Beating the Heat on a Fluid Restriction

Hot summer days are wonderful but can be torture for people who must restrict their fluids. While this generally applies only to dialysis patients or those with congestive heart failure, I thought I’d devote this blog to those who have to try to manage both their fluids and the heat. If you don’t need to follow a fluid restriction make sure you get enough fluids in the summer heat to keep your kidneys working well.

Extra fluid on your body can often be seen as swelling (edema), increased blood pressure, weight gain or shortness of breath and can be quite dangerous. If in doubt see your doctor!

Check with your dietitian to see how much fluid you should aim for every day. As a general rule of thumb you should gain no more than 2-2.5 kg (4.4-5.5 lbs) of fluid between hemodialysis treatments. Remember every 500 ml (2 cups) of fluid not used by the body equals ½ kg (1 lb) in weight gain. Fluid allowance may change depending on your urine output. In general, you may drink 1 litre (4 cups) of fluid per day plus an amount equal to your urine output.

If a food is liquid at room temperature, it is considered a fluid. Fluids include coffee, tea, popsicles, sherbet, ice cream, jello, soup and ice.

To Control Fluid Intake:

  • Drink only to satisfy thirst.
  • Keep cool – stay out of the sun and try to find air conditioned spaces.
  • Choose cool, moist foods at meals.
  • If you avoid high sodium foods, you will be less thirsty.
  • Don’t drink from habit or to be social.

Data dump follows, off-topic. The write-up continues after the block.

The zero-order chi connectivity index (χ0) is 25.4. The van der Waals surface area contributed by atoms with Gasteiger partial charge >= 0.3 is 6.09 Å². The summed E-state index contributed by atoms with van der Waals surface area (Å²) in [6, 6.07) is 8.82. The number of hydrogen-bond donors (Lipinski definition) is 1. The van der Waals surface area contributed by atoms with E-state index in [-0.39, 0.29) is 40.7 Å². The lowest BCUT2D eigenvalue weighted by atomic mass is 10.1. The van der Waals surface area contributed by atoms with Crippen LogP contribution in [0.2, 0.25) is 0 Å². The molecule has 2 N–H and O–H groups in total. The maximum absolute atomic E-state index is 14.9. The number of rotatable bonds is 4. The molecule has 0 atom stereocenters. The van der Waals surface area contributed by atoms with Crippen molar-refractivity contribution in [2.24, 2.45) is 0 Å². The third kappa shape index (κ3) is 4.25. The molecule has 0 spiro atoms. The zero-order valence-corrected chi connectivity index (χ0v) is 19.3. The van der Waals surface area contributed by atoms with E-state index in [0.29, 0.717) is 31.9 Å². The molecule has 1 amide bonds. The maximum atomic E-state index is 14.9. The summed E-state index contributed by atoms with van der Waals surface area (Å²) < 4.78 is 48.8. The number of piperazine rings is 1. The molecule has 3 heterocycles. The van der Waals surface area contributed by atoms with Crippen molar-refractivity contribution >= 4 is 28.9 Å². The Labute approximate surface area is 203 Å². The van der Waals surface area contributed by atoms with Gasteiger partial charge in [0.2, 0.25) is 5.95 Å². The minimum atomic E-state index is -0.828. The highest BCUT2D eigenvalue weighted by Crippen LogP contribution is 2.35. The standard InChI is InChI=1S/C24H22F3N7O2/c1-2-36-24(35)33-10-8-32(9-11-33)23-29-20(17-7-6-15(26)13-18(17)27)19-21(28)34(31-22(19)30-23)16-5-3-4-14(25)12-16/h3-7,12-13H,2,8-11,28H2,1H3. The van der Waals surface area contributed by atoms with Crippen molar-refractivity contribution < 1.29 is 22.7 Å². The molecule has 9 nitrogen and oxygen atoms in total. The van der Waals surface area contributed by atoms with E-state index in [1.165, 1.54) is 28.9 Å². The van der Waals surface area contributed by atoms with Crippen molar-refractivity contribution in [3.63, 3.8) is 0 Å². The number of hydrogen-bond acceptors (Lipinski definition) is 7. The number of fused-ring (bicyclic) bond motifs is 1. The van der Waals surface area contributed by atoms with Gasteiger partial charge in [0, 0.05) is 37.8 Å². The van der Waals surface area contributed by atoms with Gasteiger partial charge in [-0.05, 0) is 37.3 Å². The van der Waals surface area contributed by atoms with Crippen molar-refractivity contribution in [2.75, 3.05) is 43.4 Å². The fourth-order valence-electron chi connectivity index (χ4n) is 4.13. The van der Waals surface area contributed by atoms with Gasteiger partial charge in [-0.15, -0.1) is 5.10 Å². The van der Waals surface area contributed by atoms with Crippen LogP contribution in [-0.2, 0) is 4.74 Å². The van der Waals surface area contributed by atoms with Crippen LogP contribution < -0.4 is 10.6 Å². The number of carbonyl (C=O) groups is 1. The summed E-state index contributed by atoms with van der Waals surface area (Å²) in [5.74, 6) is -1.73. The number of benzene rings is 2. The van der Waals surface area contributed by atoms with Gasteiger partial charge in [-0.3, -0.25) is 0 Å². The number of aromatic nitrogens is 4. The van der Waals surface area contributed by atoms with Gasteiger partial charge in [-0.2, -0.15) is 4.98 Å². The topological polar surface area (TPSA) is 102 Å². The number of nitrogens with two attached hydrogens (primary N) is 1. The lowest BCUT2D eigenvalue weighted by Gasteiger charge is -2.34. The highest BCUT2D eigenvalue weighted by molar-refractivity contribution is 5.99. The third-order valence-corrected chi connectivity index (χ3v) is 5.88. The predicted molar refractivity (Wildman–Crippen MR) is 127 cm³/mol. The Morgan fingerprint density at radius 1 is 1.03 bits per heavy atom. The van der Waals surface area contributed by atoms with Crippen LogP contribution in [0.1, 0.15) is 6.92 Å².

• Try to get the most nutrition from your allowed liquids. Give up coffee, tea, soft drinks and alcoholic beverages before milk, soups, juices and other nutritious foods.
  • Try having allowed fruits and vegetables ice cold between meals. Frozen grapes or raspberries can be a satisfying way to quench thirst.
  • Try sliced lemon wedges to moisten a dry mouth.
  • Use sour hard candies and chewing gum to moisten mouth.
  • Rinse your mouth with water, but don’t swallow it.
  • Weigh morning and evening and adjust your liquid intake so that you have a fluid weight gain of about 1 kg/day (2.2 lbs/day).
  • Most people find ice more satisfying than the same amount of water. Try putting lemon juice in ice cubes; you’ll use fewer. Use about half a lemon per tray of water. Remember to include ice in your daily fluid allowance.
  • Use small cups and glasses for beverages and other liquids.
  • Freeze allowed fruit juices in ice cube trays to reduce amounts taken.
  • When thirsty, try eating something like bread and margarine with jelly before taking liquids.  Often the sense of thirst is really due to having a dry mouth.
  • If you have diabetes, high blood sugars will increase your thirst. Having good control of your diabetes will help to control thirst.
  • Speak to your pharmacist about trying an oral rehydration solution (treatment for dry mouth).
  • Measure your daily fluid allowance into a jug in the morning. Each time you swallow any fluids pour out an equal amount of water from the jug. When the jug is empty, you have consumed your fluid allowance for the day.

Tired of the usual lunch fare? These cool, refreshing salad rolls are an interesting alternative to sandwiches. Look for the rice paper in the Asian section of your grocery store.

Curried Shrimp Salad Rolls
Per Roll:
4 shrimp
1 tsp mild curry paste
¼ cup bean sprouts
2 peach slices
thai basil, cilantro (to taste)
rice paper

Sauté shrimp in curry paste. set aside to cool. Soak rice paper in warm water. Place rice paper on towel to absorb some of the moisture. Line rice paper with shrimp, thai basil, cilantro, bean sprouts, peach slices, and a chiffonade of lettuce. Roll securely and serve with mint yogurt dipping sauce.

Mint Yogurt Dipping Sauce
¼ cup plain yogurt
½ bunch fresh mint, blanched
¼ tsp honey
1 tbsp milk

Process in blender and serve with salad rolls.

Recipe developed by Chef Leslie Cairns

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